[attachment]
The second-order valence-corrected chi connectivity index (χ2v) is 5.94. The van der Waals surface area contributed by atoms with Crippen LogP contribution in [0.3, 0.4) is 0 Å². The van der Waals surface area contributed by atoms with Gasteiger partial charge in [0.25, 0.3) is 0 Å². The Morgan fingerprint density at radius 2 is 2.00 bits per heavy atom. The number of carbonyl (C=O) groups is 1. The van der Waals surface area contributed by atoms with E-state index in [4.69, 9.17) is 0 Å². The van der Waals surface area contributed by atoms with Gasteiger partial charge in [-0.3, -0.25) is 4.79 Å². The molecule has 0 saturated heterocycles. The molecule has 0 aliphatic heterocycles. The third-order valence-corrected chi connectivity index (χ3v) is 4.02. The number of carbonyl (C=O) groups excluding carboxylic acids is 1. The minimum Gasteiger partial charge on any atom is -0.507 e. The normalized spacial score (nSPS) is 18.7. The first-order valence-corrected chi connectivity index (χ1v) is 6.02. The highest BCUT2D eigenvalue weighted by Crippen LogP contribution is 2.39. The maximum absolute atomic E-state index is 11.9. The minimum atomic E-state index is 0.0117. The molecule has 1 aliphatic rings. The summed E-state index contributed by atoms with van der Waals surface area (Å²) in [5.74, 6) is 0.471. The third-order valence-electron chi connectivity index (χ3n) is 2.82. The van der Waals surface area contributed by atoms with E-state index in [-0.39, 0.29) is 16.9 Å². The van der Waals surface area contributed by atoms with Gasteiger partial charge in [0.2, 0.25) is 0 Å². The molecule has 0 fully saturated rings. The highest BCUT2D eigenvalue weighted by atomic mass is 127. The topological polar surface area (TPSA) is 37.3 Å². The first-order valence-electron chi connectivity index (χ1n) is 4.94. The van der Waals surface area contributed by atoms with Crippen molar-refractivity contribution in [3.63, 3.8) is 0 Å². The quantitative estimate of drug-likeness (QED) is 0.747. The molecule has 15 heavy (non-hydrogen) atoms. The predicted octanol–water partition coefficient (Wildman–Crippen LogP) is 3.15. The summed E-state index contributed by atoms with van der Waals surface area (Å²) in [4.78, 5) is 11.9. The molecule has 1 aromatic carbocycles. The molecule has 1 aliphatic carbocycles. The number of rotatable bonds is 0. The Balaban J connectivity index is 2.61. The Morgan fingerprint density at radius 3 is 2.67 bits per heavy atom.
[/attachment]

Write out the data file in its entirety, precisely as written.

The second-order valence-corrected chi connectivity index (χ2v) is 5.94. The van der Waals surface area contributed by atoms with Crippen LogP contribution in [0.3, 0.4) is 0 Å². The van der Waals surface area contributed by atoms with Gasteiger partial charge in [0.25, 0.3) is 0 Å². The Morgan fingerprint density at radius 2 is 2.00 bits per heavy atom. The number of carbonyl (C=O) groups is 1. The van der Waals surface area contributed by atoms with E-state index in [4.69, 9.17) is 0 Å². The van der Waals surface area contributed by atoms with Gasteiger partial charge in [-0.3, -0.25) is 4.79 Å². The molecule has 0 saturated heterocycles. The molecule has 0 aliphatic heterocycles. The third-order valence-corrected chi connectivity index (χ3v) is 4.02. The number of carbonyl (C=O) groups excluding carboxylic acids is 1. The minimum Gasteiger partial charge on any atom is -0.507 e. The normalized spacial score (nSPS) is 18.7. The first-order valence-corrected chi connectivity index (χ1v) is 6.02. The highest BCUT2D eigenvalue weighted by Crippen LogP contribution is 2.39. The maximum absolute atomic E-state index is 11.9. The minimum atomic E-state index is 0.0117. The molecule has 1 aliphatic rings. The summed E-state index contributed by atoms with van der Waals surface area (Å²) in [5.74, 6) is 0.471. The third-order valence-electron chi connectivity index (χ3n) is 2.82. The van der Waals surface area contributed by atoms with E-state index in [-0.39, 0.29) is 16.9 Å². The van der Waals surface area contributed by atoms with Gasteiger partial charge in [0.2, 0.25) is 0 Å². The molecule has 0 fully saturated rings. The highest BCUT2D eigenvalue weighted by atomic mass is 127. The topological polar surface area (TPSA) is 37.3 Å². The first-order valence-electron chi connectivity index (χ1n) is 4.94. The van der Waals surface area contributed by atoms with Crippen molar-refractivity contribution in [3.63, 3.8) is 0 Å². The quantitative estimate of drug-likeness (QED) is 0.747. The molecule has 15 heavy (non-hydrogen) atoms. The predicted octanol–water partition coefficient (Wildman–Crippen LogP) is 3.15. The summed E-state index contributed by atoms with van der Waals surface area (Å²) in [4.78, 5) is 11.9. The molecule has 1 aromatic carbocycles. The molecule has 1 aliphatic carbocycles. The number of rotatable bonds is 0. The Balaban J connectivity index is 2.61. The Morgan fingerprint density at radius 3 is 2.67 bits per heavy atom.